The first big (the Toronto Globe and Mail) review of Savage Love, and it’s beautiful, intelligent, well-written and perceptive (if I do say so myself). I could not have asked for a better reading. I am touched. The reviewer knows my work well enough to gauge the differences between my last book of stories and this one, the modulations of theme, and so on. He does a wonderful job of illustrating the emotive range of the texts. It’s rare to get this kind of adult attention, let me tell you.
Douglas Glover is a distinguished member of the tribe of Nabokov. Glover is as gifted a writer as Canada has ever produced and the source of his strength is the ferocious quirkiness of his sentences.
Glover’s new story collection, Savage Love, is an astonishing book only partly because of the loopy and incessant inventiveness of his narratives. The 22 stories range daringly in space and time, taking us from a stomach-turning battle scene during the War of 1812 to a contemporary farm family whose sheer wackiness, condensed into 25 pages, puts to shame any eccentric clan one can think of, whether it be J.D. Salinger’s Glass family or Wes Anderson’s Tenenbaums.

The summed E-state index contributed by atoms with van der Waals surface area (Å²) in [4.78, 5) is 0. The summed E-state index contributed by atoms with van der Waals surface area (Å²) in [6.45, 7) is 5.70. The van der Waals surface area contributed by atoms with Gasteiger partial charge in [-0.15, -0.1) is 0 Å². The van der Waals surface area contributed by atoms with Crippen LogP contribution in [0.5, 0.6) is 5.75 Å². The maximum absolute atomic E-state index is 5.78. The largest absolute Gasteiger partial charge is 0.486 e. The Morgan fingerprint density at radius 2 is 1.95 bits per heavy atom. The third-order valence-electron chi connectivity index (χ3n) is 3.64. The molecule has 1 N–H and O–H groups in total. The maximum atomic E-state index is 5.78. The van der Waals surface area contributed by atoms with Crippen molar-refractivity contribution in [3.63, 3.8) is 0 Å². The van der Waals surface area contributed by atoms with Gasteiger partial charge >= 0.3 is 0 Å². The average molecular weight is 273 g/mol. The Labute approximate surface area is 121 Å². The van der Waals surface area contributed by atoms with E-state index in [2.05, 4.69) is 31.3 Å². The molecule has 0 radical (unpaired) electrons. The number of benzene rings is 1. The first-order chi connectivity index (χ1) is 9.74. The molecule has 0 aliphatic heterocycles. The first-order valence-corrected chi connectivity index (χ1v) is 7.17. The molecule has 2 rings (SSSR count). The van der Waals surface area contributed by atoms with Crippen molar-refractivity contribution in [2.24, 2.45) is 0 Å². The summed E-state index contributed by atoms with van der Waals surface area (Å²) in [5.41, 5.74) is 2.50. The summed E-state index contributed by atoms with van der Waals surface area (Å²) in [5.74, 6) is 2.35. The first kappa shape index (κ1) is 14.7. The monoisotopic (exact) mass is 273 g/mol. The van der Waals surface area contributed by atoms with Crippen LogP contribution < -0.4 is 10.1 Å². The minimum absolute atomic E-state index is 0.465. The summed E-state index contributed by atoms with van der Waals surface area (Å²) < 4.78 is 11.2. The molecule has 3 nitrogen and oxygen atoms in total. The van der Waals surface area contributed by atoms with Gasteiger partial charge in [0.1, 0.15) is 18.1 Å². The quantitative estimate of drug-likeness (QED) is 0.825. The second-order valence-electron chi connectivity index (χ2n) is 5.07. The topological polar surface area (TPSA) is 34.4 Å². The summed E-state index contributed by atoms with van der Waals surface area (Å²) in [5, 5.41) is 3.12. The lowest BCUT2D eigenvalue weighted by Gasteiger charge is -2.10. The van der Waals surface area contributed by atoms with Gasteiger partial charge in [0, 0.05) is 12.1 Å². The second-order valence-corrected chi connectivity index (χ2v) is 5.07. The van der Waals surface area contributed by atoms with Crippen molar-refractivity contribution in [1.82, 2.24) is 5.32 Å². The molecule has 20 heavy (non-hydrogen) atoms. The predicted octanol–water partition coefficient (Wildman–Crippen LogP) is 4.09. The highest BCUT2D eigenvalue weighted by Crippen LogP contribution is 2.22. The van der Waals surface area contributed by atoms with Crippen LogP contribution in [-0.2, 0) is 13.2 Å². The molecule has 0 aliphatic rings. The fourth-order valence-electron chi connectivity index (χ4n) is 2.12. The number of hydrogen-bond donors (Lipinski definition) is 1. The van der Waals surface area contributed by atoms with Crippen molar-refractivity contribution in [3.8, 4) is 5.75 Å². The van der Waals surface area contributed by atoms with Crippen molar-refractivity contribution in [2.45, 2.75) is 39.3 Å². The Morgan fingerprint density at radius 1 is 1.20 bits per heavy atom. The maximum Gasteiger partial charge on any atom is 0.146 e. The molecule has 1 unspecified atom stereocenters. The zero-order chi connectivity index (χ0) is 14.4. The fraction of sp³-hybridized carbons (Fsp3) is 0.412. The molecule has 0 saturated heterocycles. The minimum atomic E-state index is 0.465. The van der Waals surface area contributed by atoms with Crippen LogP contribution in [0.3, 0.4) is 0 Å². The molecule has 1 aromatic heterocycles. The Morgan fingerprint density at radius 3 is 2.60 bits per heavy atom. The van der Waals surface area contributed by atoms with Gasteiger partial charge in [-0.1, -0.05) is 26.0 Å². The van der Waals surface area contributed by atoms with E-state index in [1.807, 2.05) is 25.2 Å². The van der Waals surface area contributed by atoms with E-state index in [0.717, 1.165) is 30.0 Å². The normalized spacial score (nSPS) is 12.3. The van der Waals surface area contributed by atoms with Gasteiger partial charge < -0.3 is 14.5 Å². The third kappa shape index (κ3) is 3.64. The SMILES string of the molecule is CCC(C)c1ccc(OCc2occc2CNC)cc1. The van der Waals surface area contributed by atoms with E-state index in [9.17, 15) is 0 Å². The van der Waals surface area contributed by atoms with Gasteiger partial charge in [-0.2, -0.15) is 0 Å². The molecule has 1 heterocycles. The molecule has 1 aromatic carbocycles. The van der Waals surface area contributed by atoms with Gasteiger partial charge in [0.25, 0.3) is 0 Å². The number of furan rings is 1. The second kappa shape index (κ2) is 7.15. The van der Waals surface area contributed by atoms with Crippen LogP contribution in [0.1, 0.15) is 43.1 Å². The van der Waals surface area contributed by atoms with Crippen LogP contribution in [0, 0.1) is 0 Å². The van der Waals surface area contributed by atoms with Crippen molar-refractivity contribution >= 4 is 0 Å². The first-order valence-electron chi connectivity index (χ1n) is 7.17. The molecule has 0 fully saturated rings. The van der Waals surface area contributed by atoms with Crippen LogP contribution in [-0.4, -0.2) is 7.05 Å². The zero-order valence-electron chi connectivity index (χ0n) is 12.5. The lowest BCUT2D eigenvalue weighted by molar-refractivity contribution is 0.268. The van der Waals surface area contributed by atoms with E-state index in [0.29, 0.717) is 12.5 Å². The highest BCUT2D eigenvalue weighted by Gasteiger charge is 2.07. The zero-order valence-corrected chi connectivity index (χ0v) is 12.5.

These stories are rich in plot, full of love triangles, murders and descents into madness. The appalling events Glover describes might, in the hands of a lesser writer, seem like mere attention-grabbing sensationalism. Yet his stories leave a genuine emotional scar, because the words he uses are sharp enough to claw into us.
Read the rest at Douglas Glover comes out swinging, prose first – The Globe and Mail.